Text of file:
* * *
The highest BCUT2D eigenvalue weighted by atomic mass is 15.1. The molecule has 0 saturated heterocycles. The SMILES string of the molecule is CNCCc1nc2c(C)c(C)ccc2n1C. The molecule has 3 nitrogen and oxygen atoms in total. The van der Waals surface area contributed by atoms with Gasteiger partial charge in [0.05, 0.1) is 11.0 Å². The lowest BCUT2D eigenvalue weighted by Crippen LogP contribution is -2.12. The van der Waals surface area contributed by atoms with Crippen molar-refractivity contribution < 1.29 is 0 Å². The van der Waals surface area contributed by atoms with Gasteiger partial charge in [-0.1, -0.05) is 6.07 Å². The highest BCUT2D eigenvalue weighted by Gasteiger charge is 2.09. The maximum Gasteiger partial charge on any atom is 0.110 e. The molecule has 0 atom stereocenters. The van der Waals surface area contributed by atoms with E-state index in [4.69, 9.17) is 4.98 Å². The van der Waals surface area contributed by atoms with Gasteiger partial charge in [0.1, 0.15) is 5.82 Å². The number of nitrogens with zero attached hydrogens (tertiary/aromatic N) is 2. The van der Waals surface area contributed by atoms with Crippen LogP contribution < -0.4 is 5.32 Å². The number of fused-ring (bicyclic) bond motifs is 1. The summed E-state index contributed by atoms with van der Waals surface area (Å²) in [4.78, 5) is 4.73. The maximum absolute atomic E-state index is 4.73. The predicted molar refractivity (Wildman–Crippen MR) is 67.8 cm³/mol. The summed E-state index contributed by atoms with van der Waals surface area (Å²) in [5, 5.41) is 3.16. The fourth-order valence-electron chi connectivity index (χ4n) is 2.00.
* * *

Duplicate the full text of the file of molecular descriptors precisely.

The highest BCUT2D eigenvalue weighted by atomic mass is 15.1. The molecule has 0 saturated heterocycles. The SMILES string of the molecule is CNCCc1nc2c(C)c(C)ccc2n1C. The molecule has 3 nitrogen and oxygen atoms in total. The van der Waals surface area contributed by atoms with Gasteiger partial charge in [0.05, 0.1) is 11.0 Å². The lowest BCUT2D eigenvalue weighted by Crippen LogP contribution is -2.12. The van der Waals surface area contributed by atoms with Crippen molar-refractivity contribution < 1.29 is 0 Å². The van der Waals surface area contributed by atoms with Gasteiger partial charge in [-0.1, -0.05) is 6.07 Å². The highest BCUT2D eigenvalue weighted by Gasteiger charge is 2.09. The maximum Gasteiger partial charge on any atom is 0.110 e. The molecule has 0 atom stereocenters. The van der Waals surface area contributed by atoms with E-state index in [4.69, 9.17) is 4.98 Å². The van der Waals surface area contributed by atoms with Gasteiger partial charge in [0.1, 0.15) is 5.82 Å². The number of nitrogens with zero attached hydrogens (tertiary/aromatic N) is 2. The van der Waals surface area contributed by atoms with Crippen LogP contribution < -0.4 is 5.32 Å². The number of fused-ring (bicyclic) bond motifs is 1. The summed E-state index contributed by atoms with van der Waals surface area (Å²) in [4.78, 5) is 4.73. The maximum absolute atomic E-state index is 4.73. The predicted molar refractivity (Wildman–Crippen MR) is 67.8 cm³/mol. The summed E-state index contributed by atoms with van der Waals surface area (Å²) in [5, 5.41) is 3.16. The fourth-order valence-electron chi connectivity index (χ4n) is 2.00.